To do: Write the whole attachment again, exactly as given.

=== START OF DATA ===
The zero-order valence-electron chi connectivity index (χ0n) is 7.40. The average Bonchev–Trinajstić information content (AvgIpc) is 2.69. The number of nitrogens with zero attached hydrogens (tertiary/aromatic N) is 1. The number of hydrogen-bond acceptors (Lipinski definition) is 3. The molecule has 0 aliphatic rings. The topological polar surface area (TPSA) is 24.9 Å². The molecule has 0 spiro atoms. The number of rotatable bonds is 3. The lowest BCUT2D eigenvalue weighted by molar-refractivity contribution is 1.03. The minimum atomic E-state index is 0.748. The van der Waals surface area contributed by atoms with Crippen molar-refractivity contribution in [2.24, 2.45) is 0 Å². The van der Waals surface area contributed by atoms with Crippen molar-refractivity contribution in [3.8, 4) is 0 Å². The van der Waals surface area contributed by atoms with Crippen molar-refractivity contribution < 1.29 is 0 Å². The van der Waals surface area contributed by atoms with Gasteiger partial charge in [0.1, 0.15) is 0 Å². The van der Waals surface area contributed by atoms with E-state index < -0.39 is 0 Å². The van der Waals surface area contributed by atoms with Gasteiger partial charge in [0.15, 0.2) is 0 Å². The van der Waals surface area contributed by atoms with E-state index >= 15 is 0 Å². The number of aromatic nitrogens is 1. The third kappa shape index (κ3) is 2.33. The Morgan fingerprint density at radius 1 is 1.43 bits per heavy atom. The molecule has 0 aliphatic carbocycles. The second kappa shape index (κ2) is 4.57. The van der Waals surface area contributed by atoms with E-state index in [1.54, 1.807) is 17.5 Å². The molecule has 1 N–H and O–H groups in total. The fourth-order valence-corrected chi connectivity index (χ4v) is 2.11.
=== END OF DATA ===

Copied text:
The zero-order valence-electron chi connectivity index (χ0n) is 7.40. The average Bonchev–Trinajstić information content (AvgIpc) is 2.69. The number of nitrogens with zero attached hydrogens (tertiary/aromatic N) is 1. The number of hydrogen-bond acceptors (Lipinski definition) is 3. The molecule has 0 aliphatic rings. The topological polar surface area (TPSA) is 24.9 Å². The molecule has 0 spiro atoms. The number of rotatable bonds is 3. The lowest BCUT2D eigenvalue weighted by molar-refractivity contribution is 1.03. The minimum atomic E-state index is 0.748. The van der Waals surface area contributed by atoms with Crippen molar-refractivity contribution in [2.24, 2.45) is 0 Å². The van der Waals surface area contributed by atoms with Crippen molar-refractivity contribution in [3.8, 4) is 0 Å². The van der Waals surface area contributed by atoms with Crippen molar-refractivity contribution < 1.29 is 0 Å². The van der Waals surface area contributed by atoms with Gasteiger partial charge in [0.1, 0.15) is 0 Å². The van der Waals surface area contributed by atoms with E-state index < -0.39 is 0 Å². The van der Waals surface area contributed by atoms with Gasteiger partial charge in [0.15, 0.2) is 0 Å². The van der Waals surface area contributed by atoms with E-state index >= 15 is 0 Å². The number of aromatic nitrogens is 1. The third kappa shape index (κ3) is 2.33. The Morgan fingerprint density at radius 1 is 1.43 bits per heavy atom. The molecule has 0 aliphatic carbocycles. The second kappa shape index (κ2) is 4.57. The van der Waals surface area contributed by atoms with E-state index in [1.54, 1.807) is 17.5 Å². The molecule has 1 N–H and O–H groups in total. The fourth-order valence-corrected chi connectivity index (χ4v) is 2.11.